Long-term somatostatin analog therapy of acromegaly following transsphenoidal surgery: efficacy and safety

Program: Abstracts - Orals, Featured Poster Presentations, and Posters
Session: SUN 88-129-Acromegaly & Prolactinoma
Clinical
Sunday, June 16, 2013: 1:45 PM-3:45 PM
Expo Halls ABC (Moscone Center)

Poster Board SUN-100
Lisa B Nachtigall*1, Arezoo Haghshenas2, Adnan Ajmal2, Nicholas A Tritos1, Brooke Swearingen3, Anne Klibanski1 and Karen Klahr Miller1
1Massachusetts General Hospital/Harvard Medical School, Boston, MA, 2Massachusetts General Hospital, Boston, MA, 3Massachusetts Gen Hosp, Boston, MA
Background: The efficacy and safety of somatostatin analogs (SA) for treatment of acromegaly has been well described, but long-term data are limited. When surgery does not result in cure, many patients require pharmacologic therapy indefinitely. Thus, the effects of chronic SA therapy are important to determine.

Goal: The goal of this study is to characterize efficacy and safety of long-term SA treatment in a large patient cohort following non-curative surgical therapy for growth hormone (GH) secreting adenomas vs. a non-SA treated comparison group.

Methods:  Patients with pathologically and biochemically confirmed acromegaly who received ≥ 6 months of SA, or surgery and ≥ 6 months of post-operative follow up, were selected for inclusion (N=199, of 350 screened). The following groups were compared: 1) SA group: received SA post non-curative pituitary surgery for ≥ 6 and up to 240 months (N=127) vs. 2) Non-SA group: s/p surgery alone or surgery plus non-SA medical therapy followed for a comparable interval (N=72).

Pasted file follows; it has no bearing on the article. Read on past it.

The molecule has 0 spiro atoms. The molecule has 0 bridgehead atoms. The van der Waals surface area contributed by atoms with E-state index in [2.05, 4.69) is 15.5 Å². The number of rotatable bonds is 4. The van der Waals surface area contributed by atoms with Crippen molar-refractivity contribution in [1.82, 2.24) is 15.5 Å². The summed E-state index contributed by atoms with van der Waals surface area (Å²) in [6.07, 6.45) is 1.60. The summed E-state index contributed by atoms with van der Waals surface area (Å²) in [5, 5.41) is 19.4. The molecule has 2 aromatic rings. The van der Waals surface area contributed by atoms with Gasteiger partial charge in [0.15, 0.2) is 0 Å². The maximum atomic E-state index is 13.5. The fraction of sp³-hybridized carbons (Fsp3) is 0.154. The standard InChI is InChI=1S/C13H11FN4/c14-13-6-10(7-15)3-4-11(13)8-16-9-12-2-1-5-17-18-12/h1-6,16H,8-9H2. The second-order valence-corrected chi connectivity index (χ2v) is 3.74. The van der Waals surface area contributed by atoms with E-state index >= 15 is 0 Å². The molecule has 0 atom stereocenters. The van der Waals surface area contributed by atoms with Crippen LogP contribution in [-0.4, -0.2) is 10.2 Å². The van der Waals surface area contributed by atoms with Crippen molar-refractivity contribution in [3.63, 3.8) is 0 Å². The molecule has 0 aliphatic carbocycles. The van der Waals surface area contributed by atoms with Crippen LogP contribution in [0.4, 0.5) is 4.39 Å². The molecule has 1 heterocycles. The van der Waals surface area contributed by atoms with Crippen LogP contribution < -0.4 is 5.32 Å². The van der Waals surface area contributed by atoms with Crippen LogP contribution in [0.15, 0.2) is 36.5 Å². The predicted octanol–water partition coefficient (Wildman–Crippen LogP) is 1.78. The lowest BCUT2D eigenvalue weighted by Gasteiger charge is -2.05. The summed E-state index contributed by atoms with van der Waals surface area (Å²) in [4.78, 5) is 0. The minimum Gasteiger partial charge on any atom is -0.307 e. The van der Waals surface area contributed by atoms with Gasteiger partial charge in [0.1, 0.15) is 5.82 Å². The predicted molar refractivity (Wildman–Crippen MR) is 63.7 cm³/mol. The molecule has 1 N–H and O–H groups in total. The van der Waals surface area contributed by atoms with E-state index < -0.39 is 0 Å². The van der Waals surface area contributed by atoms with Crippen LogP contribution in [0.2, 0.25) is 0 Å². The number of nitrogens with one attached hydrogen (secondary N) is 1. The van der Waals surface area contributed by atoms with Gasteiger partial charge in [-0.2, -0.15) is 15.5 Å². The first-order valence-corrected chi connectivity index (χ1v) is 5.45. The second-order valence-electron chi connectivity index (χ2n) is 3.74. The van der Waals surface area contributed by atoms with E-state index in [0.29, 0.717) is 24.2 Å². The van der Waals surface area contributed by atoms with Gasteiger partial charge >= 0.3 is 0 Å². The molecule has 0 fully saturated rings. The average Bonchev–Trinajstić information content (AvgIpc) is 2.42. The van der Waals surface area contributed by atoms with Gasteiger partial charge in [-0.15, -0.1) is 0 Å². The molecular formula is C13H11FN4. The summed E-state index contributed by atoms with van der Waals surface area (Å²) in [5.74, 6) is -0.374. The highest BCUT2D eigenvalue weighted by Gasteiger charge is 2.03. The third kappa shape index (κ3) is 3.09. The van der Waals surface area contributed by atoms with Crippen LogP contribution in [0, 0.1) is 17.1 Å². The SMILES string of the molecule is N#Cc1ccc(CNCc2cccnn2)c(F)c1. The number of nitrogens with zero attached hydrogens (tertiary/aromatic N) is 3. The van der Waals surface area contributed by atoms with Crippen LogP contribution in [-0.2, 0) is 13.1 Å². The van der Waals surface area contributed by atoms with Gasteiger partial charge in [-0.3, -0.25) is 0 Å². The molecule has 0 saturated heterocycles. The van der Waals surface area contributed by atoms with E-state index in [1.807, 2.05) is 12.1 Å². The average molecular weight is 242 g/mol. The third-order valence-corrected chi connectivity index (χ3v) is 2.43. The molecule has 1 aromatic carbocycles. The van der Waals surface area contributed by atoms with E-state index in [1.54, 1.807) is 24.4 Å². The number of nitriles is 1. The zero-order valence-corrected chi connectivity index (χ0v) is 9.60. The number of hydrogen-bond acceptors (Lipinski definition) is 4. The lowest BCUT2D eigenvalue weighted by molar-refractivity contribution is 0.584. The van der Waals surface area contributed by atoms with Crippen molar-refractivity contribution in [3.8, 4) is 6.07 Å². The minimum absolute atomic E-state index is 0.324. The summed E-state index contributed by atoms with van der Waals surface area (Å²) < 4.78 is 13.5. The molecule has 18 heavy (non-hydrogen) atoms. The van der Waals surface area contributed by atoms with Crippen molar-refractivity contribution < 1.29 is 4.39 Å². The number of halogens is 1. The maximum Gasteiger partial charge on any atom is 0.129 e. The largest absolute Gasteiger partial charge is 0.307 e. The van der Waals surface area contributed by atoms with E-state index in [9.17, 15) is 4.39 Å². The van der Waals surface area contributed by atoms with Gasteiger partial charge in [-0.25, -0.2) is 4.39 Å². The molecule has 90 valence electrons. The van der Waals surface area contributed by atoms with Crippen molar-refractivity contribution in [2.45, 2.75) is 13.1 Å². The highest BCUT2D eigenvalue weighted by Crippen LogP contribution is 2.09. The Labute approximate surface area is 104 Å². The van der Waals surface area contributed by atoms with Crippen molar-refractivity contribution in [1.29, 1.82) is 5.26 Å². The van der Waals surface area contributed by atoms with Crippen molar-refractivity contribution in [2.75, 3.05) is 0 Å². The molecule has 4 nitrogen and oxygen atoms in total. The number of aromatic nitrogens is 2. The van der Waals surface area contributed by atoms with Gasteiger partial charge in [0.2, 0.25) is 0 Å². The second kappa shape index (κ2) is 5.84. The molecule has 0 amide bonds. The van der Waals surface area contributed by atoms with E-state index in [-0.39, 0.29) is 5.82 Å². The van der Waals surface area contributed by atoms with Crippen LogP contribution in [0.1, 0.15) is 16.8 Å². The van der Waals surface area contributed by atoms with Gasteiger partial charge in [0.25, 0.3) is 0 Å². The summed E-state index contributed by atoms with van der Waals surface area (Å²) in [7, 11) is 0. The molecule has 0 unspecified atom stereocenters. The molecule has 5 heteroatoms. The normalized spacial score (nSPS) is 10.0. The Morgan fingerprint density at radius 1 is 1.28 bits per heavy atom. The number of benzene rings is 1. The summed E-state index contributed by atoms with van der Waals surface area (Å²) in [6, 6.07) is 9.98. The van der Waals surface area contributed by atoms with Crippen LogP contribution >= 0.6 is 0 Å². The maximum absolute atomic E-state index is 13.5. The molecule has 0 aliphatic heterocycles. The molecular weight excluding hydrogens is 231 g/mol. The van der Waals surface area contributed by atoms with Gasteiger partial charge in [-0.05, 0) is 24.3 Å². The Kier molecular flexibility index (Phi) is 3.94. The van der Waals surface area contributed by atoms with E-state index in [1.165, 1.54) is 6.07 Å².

Results:  Age (45 ± 1 vs. 45 ± 2 years) (mean±SEM), baseline IGF-1 index (IGF-1 level/upper limit of normal)(2.0 ± 0.1 vs. 2.0 ± 0.1, p=NS) and sex (64% vs. 52% women, P=NS) were comparable in the SA vs. non-SA group. Baseline was defined as pre-operative for the non-SA group and post-operatively but before SA initiation for the SA group. 39% of SA vs. 17% of non-SA group (P <.002) had a history of radiation therapy (RT). 1% of the non-SA group received pegvisomant ever and 17% received cabergoline ever, compared to 34 and 47%, respectively in the SA group, P< .001. Prevalence of normal IGF-1 level was higher in the non-SA vs. SA group at 6 months (94% vs. 57%, P<.0001), 12 months (83% vs. 63%, P< .02) and 24 months (92% vs. 69%, P< .003), but did not differ at 5-10 years (93% vs. 86%, P=NS) or >10 years (94% vs. 93%, P=NS). Excluding RT and other medications, 44% of the SA group had decreased tumor size at last follow up (80 ± 4 months) compared to post-operative baseline. Percent with tumor growth did not differ between groups (7% SA vs. 10% non-SA, P=NS). Symptomatic gallstones occurred more often in women vs. men (17% vs. 5%, p< .03) but was not different between groups (15% vs. 6%, P =NS). The prevalence of pre-existing DM was 17% vs. 7%, P=NS, in SA vs. non-SA group. No one with preexisting DM in either group required additional DM medications after treatment; 38% decreased or discontinued DM medications while receiving SA vs. 80% in the surgery alone group, P=NS at last follow up (mean 77 ± 9 months). 11% in the SA group developed DM vs. 8% in the non-SA group, P=NS.

Conclusion: SA responders who remain on long-term SA therapy achieve a similar degree of IGF-1 control as those surgically cured at 5 and ≥ 10 years, with few side effects and high rates of tumor shrinkage, even after excluding RT and non-SA medication use. Pre-existing DM may resolve and often improves in patients with acromegaly treated with long-term SA therapy after surgery.

Disclosure: LBN: Researcher, Ipsen. NAT: Clinical Researcher, Ipsen. Nothing to Disclose: AH, AA, BS, AK, KKM

*Please take note of The Endocrine Society's News Embargo Policy at http://www.endo-society.org/endo2013/media.cfm

Sources of Research Support: Investigator Iniated Award; Ipsen; grant # 218334 awarded to LBN